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terrible,” said Zakrison. “It’s like a bomb going off on the inside. Even if you have a low velocity, small bullet you still have what’s called tumble and yaw.” Tumble and yaw: the ability of the bullet — because it is moving slower – to move end over end often curving or looping through the body; ripping apart tissue, blood vessels, and organs. As doctors and nurses wait for the arrival of that night’s shooting victim, paramedics call in with an update. The victim has been shot three times but his vital signs are good. Before long detectives from the Miami Police Department’s homicide unit show up – whether the victim lives or dies the case is theirs. Approximately 22 minutes after being shot – the 23-year-old victim is brought in by paramedics and taken to one of the trauma bays. “Wiggle your toes,” O’Connell told the patient. “Squeeze my hand.” The victim was shot standing in the street around NW 67th street and Third Court. He has a long history of arrests for drug dealing and a variety of crimes involving firearms. None of which matters to the doctors and nurses working on him. “We have people who get shot again and again and they keep coming back,” said Martinez. “For the grace of God they haven’t died – and our good work. But they keep coming back.” Does that frustrate Martinez? “It doesn’t so much frustrate me as it blows my mind that somebody can keep coming back over and over getting shot,” he said. “If I get shot one time I think I’ve learned a lesson but they keep coming back and they don’t change.” At Ryder they are known as Frequent Flyers. And tonight’s victim just became a member. This was his second trip to Ryder with gun shot wounds. Although it is difficult to estimate, hospital officials believe that every gun shot victim costs the hospital at least $46,327 in medical bills. Costs that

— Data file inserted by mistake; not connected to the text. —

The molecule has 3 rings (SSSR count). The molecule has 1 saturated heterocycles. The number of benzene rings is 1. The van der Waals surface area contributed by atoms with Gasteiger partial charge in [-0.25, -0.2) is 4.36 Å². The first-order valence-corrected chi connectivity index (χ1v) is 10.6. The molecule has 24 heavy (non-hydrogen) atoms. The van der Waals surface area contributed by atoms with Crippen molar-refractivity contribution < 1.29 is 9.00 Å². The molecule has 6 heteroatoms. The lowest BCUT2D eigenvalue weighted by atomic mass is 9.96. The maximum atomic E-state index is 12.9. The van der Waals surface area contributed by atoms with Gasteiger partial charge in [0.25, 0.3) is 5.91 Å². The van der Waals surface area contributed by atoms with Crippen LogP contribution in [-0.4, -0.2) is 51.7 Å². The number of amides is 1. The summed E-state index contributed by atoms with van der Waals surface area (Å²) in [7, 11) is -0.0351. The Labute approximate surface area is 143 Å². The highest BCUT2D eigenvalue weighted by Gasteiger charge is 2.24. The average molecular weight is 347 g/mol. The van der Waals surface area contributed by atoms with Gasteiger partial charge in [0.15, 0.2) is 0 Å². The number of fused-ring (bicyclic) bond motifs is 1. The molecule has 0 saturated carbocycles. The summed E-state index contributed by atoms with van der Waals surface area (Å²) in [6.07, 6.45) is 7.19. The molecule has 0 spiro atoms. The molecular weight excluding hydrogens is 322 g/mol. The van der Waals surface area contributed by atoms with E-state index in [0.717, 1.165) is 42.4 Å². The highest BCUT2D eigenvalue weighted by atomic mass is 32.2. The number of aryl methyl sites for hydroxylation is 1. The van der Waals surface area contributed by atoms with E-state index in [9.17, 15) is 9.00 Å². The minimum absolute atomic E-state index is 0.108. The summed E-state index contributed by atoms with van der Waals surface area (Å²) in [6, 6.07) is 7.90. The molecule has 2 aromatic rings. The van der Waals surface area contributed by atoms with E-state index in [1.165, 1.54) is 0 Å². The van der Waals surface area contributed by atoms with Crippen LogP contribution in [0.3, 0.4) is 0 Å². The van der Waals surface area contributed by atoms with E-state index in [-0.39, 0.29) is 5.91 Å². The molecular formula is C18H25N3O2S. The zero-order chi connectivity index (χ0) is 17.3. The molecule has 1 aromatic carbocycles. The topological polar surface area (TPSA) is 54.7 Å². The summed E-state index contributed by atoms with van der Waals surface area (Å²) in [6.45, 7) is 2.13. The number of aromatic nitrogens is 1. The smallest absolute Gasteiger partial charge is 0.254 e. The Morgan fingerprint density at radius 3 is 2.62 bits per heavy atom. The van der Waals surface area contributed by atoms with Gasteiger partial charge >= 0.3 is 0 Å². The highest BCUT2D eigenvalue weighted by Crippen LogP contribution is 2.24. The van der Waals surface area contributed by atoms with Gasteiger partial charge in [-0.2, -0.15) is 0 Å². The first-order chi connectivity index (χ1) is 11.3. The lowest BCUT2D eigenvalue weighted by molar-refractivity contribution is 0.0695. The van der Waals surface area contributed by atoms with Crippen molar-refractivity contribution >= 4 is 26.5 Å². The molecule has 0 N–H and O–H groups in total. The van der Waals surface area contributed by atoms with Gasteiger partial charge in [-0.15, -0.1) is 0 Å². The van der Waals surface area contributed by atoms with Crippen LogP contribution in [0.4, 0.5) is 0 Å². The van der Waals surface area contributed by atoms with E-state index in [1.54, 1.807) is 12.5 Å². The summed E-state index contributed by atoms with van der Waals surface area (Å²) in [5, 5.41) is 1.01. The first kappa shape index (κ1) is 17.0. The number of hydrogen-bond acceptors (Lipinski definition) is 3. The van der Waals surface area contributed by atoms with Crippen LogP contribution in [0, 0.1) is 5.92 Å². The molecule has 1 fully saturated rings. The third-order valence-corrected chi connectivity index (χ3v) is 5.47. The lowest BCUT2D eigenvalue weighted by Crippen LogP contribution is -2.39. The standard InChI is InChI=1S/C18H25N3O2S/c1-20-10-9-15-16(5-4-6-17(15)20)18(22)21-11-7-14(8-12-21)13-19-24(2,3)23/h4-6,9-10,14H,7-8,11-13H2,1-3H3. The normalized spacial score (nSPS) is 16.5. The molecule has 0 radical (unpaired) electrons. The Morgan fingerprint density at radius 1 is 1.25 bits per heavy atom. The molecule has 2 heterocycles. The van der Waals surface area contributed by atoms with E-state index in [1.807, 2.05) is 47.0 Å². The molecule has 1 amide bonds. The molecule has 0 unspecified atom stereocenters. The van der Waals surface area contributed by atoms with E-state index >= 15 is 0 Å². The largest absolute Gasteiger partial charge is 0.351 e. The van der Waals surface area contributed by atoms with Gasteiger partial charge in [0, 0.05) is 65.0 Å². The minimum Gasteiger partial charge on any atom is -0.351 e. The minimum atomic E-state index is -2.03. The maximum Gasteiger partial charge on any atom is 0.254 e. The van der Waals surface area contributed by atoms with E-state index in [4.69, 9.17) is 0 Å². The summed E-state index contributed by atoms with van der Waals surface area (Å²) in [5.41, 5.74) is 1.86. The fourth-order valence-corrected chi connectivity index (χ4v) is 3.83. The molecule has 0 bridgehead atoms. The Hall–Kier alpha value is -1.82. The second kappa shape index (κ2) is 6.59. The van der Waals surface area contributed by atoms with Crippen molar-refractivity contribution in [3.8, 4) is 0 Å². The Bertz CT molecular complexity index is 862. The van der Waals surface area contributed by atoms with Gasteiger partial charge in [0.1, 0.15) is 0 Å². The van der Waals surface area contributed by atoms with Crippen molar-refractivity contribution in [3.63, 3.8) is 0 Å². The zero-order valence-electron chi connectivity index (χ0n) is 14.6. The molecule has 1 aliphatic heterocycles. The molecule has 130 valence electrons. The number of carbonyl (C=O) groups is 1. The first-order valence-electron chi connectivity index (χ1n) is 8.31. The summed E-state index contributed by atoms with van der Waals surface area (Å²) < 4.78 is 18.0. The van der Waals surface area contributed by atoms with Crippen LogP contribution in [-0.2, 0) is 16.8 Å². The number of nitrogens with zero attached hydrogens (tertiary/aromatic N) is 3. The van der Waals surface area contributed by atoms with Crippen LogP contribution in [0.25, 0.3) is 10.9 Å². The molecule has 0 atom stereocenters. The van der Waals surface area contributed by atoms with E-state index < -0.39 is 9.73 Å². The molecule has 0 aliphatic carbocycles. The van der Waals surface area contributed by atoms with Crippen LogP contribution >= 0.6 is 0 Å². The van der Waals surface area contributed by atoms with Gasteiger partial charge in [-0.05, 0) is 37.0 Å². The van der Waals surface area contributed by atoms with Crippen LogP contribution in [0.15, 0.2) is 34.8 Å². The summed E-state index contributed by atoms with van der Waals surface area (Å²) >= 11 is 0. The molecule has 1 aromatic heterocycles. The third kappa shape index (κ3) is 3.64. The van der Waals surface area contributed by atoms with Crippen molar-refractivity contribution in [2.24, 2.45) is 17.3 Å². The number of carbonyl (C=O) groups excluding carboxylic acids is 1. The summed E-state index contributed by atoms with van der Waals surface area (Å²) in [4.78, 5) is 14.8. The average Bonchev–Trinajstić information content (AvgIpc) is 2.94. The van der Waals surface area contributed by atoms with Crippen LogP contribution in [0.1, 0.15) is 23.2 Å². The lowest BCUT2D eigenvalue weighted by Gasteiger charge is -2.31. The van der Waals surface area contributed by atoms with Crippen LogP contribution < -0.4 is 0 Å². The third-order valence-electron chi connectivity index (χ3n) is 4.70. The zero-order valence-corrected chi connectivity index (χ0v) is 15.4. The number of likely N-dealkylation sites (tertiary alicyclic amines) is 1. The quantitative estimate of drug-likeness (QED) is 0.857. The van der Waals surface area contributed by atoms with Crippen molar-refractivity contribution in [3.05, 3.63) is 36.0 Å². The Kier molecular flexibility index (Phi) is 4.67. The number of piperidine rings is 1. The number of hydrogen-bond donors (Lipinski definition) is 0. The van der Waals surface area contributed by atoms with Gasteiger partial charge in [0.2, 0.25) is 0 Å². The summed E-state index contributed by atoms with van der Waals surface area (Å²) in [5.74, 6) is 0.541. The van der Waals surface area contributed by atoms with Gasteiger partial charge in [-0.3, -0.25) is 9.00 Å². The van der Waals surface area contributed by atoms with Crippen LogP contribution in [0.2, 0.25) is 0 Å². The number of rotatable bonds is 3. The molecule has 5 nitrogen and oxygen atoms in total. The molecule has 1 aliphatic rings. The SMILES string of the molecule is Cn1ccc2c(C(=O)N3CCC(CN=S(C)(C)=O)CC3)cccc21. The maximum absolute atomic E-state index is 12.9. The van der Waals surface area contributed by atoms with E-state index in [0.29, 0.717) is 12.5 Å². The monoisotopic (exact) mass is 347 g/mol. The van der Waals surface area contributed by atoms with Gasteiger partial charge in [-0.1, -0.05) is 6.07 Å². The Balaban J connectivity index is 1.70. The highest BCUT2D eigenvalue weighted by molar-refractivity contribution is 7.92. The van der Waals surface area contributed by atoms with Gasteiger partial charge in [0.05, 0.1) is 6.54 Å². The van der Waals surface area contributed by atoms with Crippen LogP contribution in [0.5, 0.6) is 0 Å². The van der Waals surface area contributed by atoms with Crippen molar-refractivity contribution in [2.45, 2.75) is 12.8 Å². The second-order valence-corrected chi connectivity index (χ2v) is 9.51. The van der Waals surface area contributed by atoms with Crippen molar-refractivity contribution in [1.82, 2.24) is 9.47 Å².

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are almost always absorbed by the taxpayers of Miami Dade County. “Knife and gun club people they don’t carry insurance,” noted O’Connell. As doctors work on the patient, social worker Janice Price called the patient’s loved ones. Dealing with the family members of gunshot victims may be the hardest job in Ryder. And for Price, who is African-American, seeing mostly young African-American victims can take its own toll on her. “I have a son who’s 19 years old and always you think about this could be your child,” said Price. “And you think about the parents and the feeling that you have when you have to give them the information.” And while not every case may take an emotional toll, some do. Both Zakrison and O’Connell were on duty when the youngest shooting victim of 2012 came through the doors. A victim so young she hadn’t even been born yet. “We had a young woman who was 27 years old who came in and was shot,” Zakrison said. “She was also eight months pregnant and she was shot in her abdomen. She was actually shot through her uterus so her unborn child, her unborn daughter actually was shot through the arm “ She was talking about Tiffany Davis, who was shot as she stepped outside a convenience store in Overtown. The person standing near her was killed. “It makes you a little bit ashamed to be a human being, to be part of the same race that’s executing pregnant ladies – that’s a little bit rough,” said O’Connell. “But that was a big save. That lady was shot in the abdomen and the head. That’s usually a fatal injury.” Tonight’s victim will also survive. Shot three times he’d be home in a matter of days. “I don’t know why some people can get shot several times and walk away from it,” O’Connell said. “He has some fractures, so it’s not like he got off scott free. But to be shot three times and survive, I think is pretty lucky.”